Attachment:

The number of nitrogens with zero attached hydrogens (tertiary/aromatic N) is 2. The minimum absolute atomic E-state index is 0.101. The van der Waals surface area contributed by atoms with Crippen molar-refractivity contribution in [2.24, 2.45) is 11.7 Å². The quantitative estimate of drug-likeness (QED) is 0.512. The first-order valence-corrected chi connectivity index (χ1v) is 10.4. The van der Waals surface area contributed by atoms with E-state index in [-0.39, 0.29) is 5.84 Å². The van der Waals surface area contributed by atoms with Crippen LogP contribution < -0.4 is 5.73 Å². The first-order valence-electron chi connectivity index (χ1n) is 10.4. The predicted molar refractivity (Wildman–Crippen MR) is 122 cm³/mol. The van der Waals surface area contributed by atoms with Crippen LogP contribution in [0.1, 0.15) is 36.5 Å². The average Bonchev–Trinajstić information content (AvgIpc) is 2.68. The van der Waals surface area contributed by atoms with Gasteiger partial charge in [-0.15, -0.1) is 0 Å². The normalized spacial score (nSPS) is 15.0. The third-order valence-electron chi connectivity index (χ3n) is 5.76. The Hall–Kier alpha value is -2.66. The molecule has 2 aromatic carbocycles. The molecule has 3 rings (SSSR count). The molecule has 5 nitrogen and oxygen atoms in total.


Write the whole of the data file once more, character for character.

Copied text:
The number of nitrogens with zero attached hydrogens (tertiary/aromatic N) is 2. The minimum absolute atomic E-state index is 0.101. The van der Waals surface area contributed by atoms with Crippen molar-refractivity contribution in [2.24, 2.45) is 11.7 Å². The quantitative estimate of drug-likeness (QED) is 0.512. The first-order valence-corrected chi connectivity index (χ1v) is 10.4. The van der Waals surface area contributed by atoms with E-state index in [-0.39, 0.29) is 5.84 Å². The van der Waals surface area contributed by atoms with Crippen LogP contribution < -0.4 is 5.73 Å². The first-order valence-electron chi connectivity index (χ1n) is 10.4. The predicted molar refractivity (Wildman–Crippen MR) is 122 cm³/mol. The van der Waals surface area contributed by atoms with Crippen LogP contribution in [0.1, 0.15) is 36.5 Å². The average Bonchev–Trinajstić information content (AvgIpc) is 2.68. The van der Waals surface area contributed by atoms with Gasteiger partial charge in [-0.15, -0.1) is 0 Å². The normalized spacial score (nSPS) is 15.0. The third-order valence-electron chi connectivity index (χ3n) is 5.76. The Hall–Kier alpha value is -2.66. The molecule has 2 aromatic carbocycles. The molecule has 3 rings (SSSR count). The molecule has 5 nitrogen and oxygen atoms in total.